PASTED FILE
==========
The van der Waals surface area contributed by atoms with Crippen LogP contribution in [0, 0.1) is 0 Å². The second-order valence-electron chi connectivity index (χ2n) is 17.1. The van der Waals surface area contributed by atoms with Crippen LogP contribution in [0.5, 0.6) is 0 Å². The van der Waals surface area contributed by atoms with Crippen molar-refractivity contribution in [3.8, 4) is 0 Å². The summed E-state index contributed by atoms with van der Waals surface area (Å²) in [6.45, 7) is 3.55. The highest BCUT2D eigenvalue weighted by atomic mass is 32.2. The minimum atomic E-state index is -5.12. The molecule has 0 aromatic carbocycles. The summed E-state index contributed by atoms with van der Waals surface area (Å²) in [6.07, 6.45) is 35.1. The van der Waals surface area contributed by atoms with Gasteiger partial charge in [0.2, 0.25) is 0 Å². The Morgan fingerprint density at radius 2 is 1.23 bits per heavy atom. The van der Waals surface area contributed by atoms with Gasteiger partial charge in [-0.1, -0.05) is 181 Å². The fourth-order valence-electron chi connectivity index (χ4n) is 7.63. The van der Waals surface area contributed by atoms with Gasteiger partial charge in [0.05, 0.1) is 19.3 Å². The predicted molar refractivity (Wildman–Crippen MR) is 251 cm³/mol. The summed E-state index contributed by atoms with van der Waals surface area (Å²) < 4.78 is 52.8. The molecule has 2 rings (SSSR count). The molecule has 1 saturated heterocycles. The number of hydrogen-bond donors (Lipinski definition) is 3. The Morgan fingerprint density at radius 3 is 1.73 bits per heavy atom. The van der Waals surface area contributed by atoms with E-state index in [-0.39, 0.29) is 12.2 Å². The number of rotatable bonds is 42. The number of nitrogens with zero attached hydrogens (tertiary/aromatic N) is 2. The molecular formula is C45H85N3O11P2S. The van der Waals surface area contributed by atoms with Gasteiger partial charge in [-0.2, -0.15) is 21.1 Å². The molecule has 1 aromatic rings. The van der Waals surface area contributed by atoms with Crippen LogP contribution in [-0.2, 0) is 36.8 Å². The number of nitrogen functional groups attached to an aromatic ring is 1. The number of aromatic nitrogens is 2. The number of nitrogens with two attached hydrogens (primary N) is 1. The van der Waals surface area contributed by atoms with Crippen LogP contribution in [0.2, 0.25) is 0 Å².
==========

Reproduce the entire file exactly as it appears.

The van der Waals surface area contributed by atoms with Crippen LogP contribution in [0, 0.1) is 0 Å². The second-order valence-electron chi connectivity index (χ2n) is 17.1. The van der Waals surface area contributed by atoms with Crippen LogP contribution in [0.5, 0.6) is 0 Å². The van der Waals surface area contributed by atoms with Crippen molar-refractivity contribution in [3.8, 4) is 0 Å². The summed E-state index contributed by atoms with van der Waals surface area (Å²) in [6.45, 7) is 3.55. The highest BCUT2D eigenvalue weighted by atomic mass is 32.2. The minimum atomic E-state index is -5.12. The molecule has 0 aromatic carbocycles. The summed E-state index contributed by atoms with van der Waals surface area (Å²) in [6.07, 6.45) is 35.1. The van der Waals surface area contributed by atoms with Gasteiger partial charge in [0.2, 0.25) is 0 Å². The Morgan fingerprint density at radius 2 is 1.23 bits per heavy atom. The van der Waals surface area contributed by atoms with Gasteiger partial charge in [-0.1, -0.05) is 181 Å². The fourth-order valence-electron chi connectivity index (χ4n) is 7.63. The van der Waals surface area contributed by atoms with Gasteiger partial charge in [0.05, 0.1) is 19.3 Å². The predicted molar refractivity (Wildman–Crippen MR) is 251 cm³/mol. The summed E-state index contributed by atoms with van der Waals surface area (Å²) < 4.78 is 52.8. The molecule has 2 rings (SSSR count). The molecule has 1 saturated heterocycles. The number of hydrogen-bond donors (Lipinski definition) is 3. The Morgan fingerprint density at radius 3 is 1.73 bits per heavy atom. The van der Waals surface area contributed by atoms with E-state index in [-0.39, 0.29) is 12.2 Å². The number of rotatable bonds is 42. The number of nitrogens with zero attached hydrogens (tertiary/aromatic N) is 2. The molecular formula is C45H85N3O11P2S. The van der Waals surface area contributed by atoms with Gasteiger partial charge in [-0.2, -0.15) is 21.1 Å². The molecule has 1 aromatic rings. The van der Waals surface area contributed by atoms with Crippen LogP contribution in [-0.2, 0) is 36.8 Å². The number of nitrogen functional groups attached to an aromatic ring is 1. The number of aromatic nitrogens is 2. The number of nitrogens with two attached hydrogens (primary N) is 1. The van der Waals surface area contributed by atoms with Crippen LogP contribution in [0.2, 0.25) is 0 Å².